MVBrewers is a player-by-player look at the most valuable members of the 2012 Brewers, as voted on by you. Here's our top ten:
The series now continues with Honorable Mentions, to cover some of the Brewers we've missed. This is the ninth installment in that segment. You can see all the player profiles in the Most Valuable Brewers 2012 section. The series continues Monday with the final Honorable Mention.
Coming in to 2012, John Axford was coming off of a career year. He recorded a 1.95 ERA with 46 saves in 2012, including a string of 43 consecutive saves to end the year. He also had a 1.29 ERA in 6 postseason appearances with 3 saves. He also received some postseason award votes, ending up 9th in the NL Cy Young vote and 17th in the NL MVP vote. It was unrealistic to expect him to be that stellar again, but they had hoped for something better than what they got.
Let's start with the good points of the season. Axford did pitch some critical innings for the Brewers as their primary closer in 2012. He recorded 35 saves and finished 54 games. His strikeout rate was also up to 12.1 K/9 through the year. Overall, he did what was needed to keep the Brewers in most of the games he pitched.
However, the rough stretches and other struggles will be what defines Axford's 2012 season. His BB/9 rate jumped up from 3.1 in 2011 to 5.1 in 2012, which highlights the control issues that he had. His HR/9 rate also jumped from 0.5 in 2011 to 1.3 in 2012. Finally, his ERA had a major jump, going from 1.95 to 4.67.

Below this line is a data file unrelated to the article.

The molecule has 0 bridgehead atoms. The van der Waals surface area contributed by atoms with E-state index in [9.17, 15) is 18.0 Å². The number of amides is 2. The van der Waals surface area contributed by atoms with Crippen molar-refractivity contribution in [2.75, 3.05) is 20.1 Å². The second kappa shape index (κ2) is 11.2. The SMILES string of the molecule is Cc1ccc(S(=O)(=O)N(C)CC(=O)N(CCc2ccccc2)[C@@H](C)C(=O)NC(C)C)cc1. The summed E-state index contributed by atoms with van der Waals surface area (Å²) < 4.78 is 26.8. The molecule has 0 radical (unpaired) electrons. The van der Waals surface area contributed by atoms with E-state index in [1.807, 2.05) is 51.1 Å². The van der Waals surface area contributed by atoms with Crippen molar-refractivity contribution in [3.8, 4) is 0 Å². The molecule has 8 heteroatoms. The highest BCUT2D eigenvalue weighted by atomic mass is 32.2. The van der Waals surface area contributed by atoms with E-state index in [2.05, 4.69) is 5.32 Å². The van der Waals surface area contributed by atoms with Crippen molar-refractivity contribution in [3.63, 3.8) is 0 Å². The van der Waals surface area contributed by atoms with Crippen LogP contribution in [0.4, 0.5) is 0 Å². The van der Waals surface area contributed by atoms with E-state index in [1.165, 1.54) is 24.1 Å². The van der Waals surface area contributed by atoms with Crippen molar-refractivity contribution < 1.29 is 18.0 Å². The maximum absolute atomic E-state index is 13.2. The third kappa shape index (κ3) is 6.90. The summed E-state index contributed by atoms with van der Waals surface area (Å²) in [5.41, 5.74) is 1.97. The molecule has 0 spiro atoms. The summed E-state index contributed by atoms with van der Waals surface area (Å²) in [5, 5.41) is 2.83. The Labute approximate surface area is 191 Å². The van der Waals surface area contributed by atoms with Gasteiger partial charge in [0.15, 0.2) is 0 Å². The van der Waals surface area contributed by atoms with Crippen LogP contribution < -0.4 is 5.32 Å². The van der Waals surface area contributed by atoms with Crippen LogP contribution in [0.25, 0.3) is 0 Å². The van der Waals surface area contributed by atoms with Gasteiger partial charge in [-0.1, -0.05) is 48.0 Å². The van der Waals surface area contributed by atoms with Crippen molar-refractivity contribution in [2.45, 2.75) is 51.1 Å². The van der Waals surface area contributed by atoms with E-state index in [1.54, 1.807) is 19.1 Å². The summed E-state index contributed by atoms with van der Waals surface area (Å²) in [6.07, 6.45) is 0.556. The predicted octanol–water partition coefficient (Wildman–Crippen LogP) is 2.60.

If you look at his performance by month, you can see where his roughest patches came in:
Axford's struggles in June and July would lead to a change at closer in 2012, as a few other players received chances to close. However, with no one dominating the role, Axford would eventually reclaim the role and lock it down again with solid pitching through the last part of the season.
There is some cause for optimism entering 2013. Axford's performance over the last month and a half helped the Brewers make their run to end the season. After a blown save in Colorado on August 10th, he converted 17 of 18 save chances and recorded a 3.38 ERA through the end of the season. His fastball velocity was also up in 2012 (95.5 MPH in 2011, 96.1 MPH in 2012), so there's no concern about a loss of velocity. If he can fix his control issues and get his walk rate down, he could get back on track in 2013 and be a valuable asset for the Brewers again.
In a game against the Cubs on June 7th, the Brewers had tied the game in the 8th inning and called on John Axford to keep the game tied. He pitched a clean ninth inning, then came back out to repeat his performance in the tenth inning. He only struck out one batter that day, but retired all six batters he faced and set the game up for Norichika Aoki to win it in the bottom of the tenth inning with a solo home run.
For those of you looking for a highlight, here's one for you. While it wasn't his best save of the season, it may have been his most exciting. It was a strike out-throw out double-play on April 29th for Axford's fifth save of the season:
John Axford will enter his first year of arbitration in 2013, and he is in line for a massive raise. He made $525,000 in 2012, and early projections put him around $5.1 million in his first year of arbitration. He will also be eligible for arbitration in 2014 and 2015, and will be a free agent in 2016.
Considering what some closers have made in arbitration, John Axford could be in line for some big paydays if he gets back on track. Here's a few closers who recently went through arbitration, along with what they made each time:
|Player||1st Arbitration||2nd Arbitration||3rd Arbitration||4th Arbitration|
|Jonathan Papelbon||$6.25 Million||$9.35 Million||$12 Million|
|Brian Wilson||$6.5 Million||$6.5 Million||$8.5 Million||(2013)|